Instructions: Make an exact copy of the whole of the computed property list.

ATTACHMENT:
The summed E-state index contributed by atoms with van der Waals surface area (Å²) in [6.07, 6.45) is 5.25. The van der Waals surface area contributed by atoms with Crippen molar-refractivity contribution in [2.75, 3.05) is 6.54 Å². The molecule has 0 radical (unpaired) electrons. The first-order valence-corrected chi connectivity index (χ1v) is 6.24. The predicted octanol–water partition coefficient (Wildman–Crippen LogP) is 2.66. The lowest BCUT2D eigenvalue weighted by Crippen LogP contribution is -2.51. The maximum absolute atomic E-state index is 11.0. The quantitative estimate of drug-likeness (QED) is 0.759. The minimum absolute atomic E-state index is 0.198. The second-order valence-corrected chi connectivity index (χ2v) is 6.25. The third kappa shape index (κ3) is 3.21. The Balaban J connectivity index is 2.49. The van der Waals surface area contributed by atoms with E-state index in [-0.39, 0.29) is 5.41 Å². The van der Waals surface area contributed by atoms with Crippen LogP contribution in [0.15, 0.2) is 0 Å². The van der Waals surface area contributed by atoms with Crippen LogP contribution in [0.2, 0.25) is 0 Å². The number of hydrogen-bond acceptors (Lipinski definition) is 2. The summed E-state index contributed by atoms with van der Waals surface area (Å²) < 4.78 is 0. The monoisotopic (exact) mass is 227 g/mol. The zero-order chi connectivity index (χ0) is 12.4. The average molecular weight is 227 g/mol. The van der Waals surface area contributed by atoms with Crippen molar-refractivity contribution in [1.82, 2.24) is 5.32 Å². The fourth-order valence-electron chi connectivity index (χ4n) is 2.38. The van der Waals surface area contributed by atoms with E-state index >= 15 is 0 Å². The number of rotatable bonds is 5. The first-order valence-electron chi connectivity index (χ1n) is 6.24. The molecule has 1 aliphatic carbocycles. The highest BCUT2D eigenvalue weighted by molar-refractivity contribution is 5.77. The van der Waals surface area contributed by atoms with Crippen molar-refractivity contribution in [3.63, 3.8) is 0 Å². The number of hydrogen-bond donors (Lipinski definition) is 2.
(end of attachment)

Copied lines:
The summed E-state index contributed by atoms with van der Waals surface area (Å²) in [6.07, 6.45) is 5.25. The van der Waals surface area contributed by atoms with Crippen molar-refractivity contribution in [2.75, 3.05) is 6.54 Å². The molecule has 0 radical (unpaired) electrons. The first-order valence-corrected chi connectivity index (χ1v) is 6.24. The predicted octanol–water partition coefficient (Wildman–Crippen LogP) is 2.66. The lowest BCUT2D eigenvalue weighted by Crippen LogP contribution is -2.51. The maximum absolute atomic E-state index is 11.0. The quantitative estimate of drug-likeness (QED) is 0.759. The minimum absolute atomic E-state index is 0.198. The second-order valence-corrected chi connectivity index (χ2v) is 6.25. The third kappa shape index (κ3) is 3.21. The Balaban J connectivity index is 2.49. The van der Waals surface area contributed by atoms with E-state index in [-0.39, 0.29) is 5.41 Å². The van der Waals surface area contributed by atoms with Crippen LogP contribution in [0.15, 0.2) is 0 Å². The van der Waals surface area contributed by atoms with Crippen LogP contribution in [0.2, 0.25) is 0 Å². The number of hydrogen-bond acceptors (Lipinski definition) is 2. The summed E-state index contributed by atoms with van der Waals surface area (Å²) < 4.78 is 0. The monoisotopic (exact) mass is 227 g/mol. The zero-order chi connectivity index (χ0) is 12.4. The average molecular weight is 227 g/mol. The van der Waals surface area contributed by atoms with Crippen molar-refractivity contribution in [1.82, 2.24) is 5.32 Å². The fourth-order valence-electron chi connectivity index (χ4n) is 2.38. The van der Waals surface area contributed by atoms with E-state index >= 15 is 0 Å². The number of rotatable bonds is 5. The first-order valence-electron chi connectivity index (χ1n) is 6.24. The molecule has 1 aliphatic carbocycles. The highest BCUT2D eigenvalue weighted by molar-refractivity contribution is 5.77. The van der Waals surface area contributed by atoms with Crippen molar-refractivity contribution in [3.63, 3.8) is 0 Å². The number of hydrogen-bond donors (Lipinski definition) is 2.